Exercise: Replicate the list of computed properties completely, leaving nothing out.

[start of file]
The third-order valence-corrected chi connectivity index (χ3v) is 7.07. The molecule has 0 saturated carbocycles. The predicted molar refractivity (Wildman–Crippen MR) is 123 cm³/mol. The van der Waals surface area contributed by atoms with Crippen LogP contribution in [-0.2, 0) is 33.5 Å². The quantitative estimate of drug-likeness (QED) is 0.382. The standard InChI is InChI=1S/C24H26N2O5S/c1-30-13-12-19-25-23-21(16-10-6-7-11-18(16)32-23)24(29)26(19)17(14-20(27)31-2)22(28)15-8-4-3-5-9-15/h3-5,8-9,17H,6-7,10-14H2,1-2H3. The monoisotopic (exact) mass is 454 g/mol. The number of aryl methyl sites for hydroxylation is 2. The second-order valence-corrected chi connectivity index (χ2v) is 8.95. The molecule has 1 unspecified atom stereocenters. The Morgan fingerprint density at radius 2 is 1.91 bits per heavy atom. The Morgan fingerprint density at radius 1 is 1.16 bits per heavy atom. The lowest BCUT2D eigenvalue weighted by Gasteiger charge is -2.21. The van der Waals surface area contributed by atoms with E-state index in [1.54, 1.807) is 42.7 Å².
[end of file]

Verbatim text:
The third-order valence-corrected chi connectivity index (χ3v) is 7.07. The molecule has 0 saturated carbocycles. The predicted molar refractivity (Wildman–Crippen MR) is 123 cm³/mol. The van der Waals surface area contributed by atoms with Crippen LogP contribution in [-0.2, 0) is 33.5 Å². The quantitative estimate of drug-likeness (QED) is 0.382. The standard InChI is InChI=1S/C24H26N2O5S/c1-30-13-12-19-25-23-21(16-10-6-7-11-18(16)32-23)24(29)26(19)17(14-20(27)31-2)22(28)15-8-4-3-5-9-15/h3-5,8-9,17H,6-7,10-14H2,1-2H3. The monoisotopic (exact) mass is 454 g/mol. The number of aryl methyl sites for hydroxylation is 2. The second-order valence-corrected chi connectivity index (χ2v) is 8.95. The molecule has 1 unspecified atom stereocenters. The Morgan fingerprint density at radius 2 is 1.91 bits per heavy atom. The Morgan fingerprint density at radius 1 is 1.16 bits per heavy atom. The lowest BCUT2D eigenvalue weighted by Gasteiger charge is -2.21. The van der Waals surface area contributed by atoms with E-state index in [1.54, 1.807) is 42.7 Å².